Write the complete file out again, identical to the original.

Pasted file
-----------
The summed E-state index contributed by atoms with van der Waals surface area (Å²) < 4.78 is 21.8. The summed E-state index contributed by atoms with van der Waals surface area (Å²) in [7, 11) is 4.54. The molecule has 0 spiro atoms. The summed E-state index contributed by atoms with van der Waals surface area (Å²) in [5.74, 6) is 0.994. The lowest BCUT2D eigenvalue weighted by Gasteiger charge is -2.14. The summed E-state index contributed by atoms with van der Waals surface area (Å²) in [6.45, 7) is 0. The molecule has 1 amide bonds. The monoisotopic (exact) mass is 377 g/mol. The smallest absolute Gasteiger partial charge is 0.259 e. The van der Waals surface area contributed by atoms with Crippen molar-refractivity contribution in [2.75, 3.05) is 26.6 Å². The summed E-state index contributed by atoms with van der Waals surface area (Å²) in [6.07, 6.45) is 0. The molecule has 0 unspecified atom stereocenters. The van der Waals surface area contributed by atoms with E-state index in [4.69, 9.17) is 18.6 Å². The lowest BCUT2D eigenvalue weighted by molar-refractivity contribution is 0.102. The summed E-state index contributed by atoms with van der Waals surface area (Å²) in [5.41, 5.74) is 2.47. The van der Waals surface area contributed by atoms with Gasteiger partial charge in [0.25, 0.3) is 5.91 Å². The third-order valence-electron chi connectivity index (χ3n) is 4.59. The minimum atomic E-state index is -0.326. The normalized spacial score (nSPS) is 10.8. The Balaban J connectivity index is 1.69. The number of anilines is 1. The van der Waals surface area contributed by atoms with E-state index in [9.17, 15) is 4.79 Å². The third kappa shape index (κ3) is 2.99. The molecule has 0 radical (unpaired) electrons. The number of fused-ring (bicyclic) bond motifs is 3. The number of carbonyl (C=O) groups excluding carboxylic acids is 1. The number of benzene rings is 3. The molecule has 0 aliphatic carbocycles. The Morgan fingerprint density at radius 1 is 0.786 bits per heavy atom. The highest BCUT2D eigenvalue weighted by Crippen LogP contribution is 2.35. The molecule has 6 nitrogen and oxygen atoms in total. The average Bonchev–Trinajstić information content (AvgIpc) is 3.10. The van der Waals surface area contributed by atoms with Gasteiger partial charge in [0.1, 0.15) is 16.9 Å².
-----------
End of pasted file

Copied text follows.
The summed E-state index contributed by atoms with van der Waals surface area (Å²) < 4.78 is 21.8. The summed E-state index contributed by atoms with van der Waals surface area (Å²) in [7, 11) is 4.54. The molecule has 0 spiro atoms. The summed E-state index contributed by atoms with van der Waals surface area (Å²) in [5.74, 6) is 0.994. The lowest BCUT2D eigenvalue weighted by Gasteiger charge is -2.14. The summed E-state index contributed by atoms with van der Waals surface area (Å²) in [6.45, 7) is 0. The molecule has 1 amide bonds. The monoisotopic (exact) mass is 377 g/mol. The smallest absolute Gasteiger partial charge is 0.259 e. The van der Waals surface area contributed by atoms with Crippen molar-refractivity contribution in [2.75, 3.05) is 26.6 Å². The summed E-state index contributed by atoms with van der Waals surface area (Å²) in [6.07, 6.45) is 0. The molecule has 0 unspecified atom stereocenters. The van der Waals surface area contributed by atoms with E-state index in [4.69, 9.17) is 18.6 Å². The lowest BCUT2D eigenvalue weighted by molar-refractivity contribution is 0.102. The summed E-state index contributed by atoms with van der Waals surface area (Å²) in [5.41, 5.74) is 2.47. The van der Waals surface area contributed by atoms with Gasteiger partial charge in [0.25, 0.3) is 5.91 Å². The third-order valence-electron chi connectivity index (χ3n) is 4.59. The minimum atomic E-state index is -0.326. The normalized spacial score (nSPS) is 10.8. The Balaban J connectivity index is 1.69. The number of anilines is 1. The van der Waals surface area contributed by atoms with E-state index in [9.17, 15) is 4.79 Å². The third kappa shape index (κ3) is 2.99. The molecule has 0 radical (unpaired) electrons. The number of fused-ring (bicyclic) bond motifs is 3. The number of carbonyl (C=O) groups excluding carboxylic acids is 1. The number of benzene rings is 3. The molecule has 0 aliphatic carbocycles. The Morgan fingerprint density at radius 1 is 0.786 bits per heavy atom. The highest BCUT2D eigenvalue weighted by Crippen LogP contribution is 2.35. The molecule has 6 nitrogen and oxygen atoms in total. The average Bonchev–Trinajstić information content (AvgIpc) is 3.10. The van der Waals surface area contributed by atoms with Gasteiger partial charge in [0.1, 0.15) is 16.9 Å².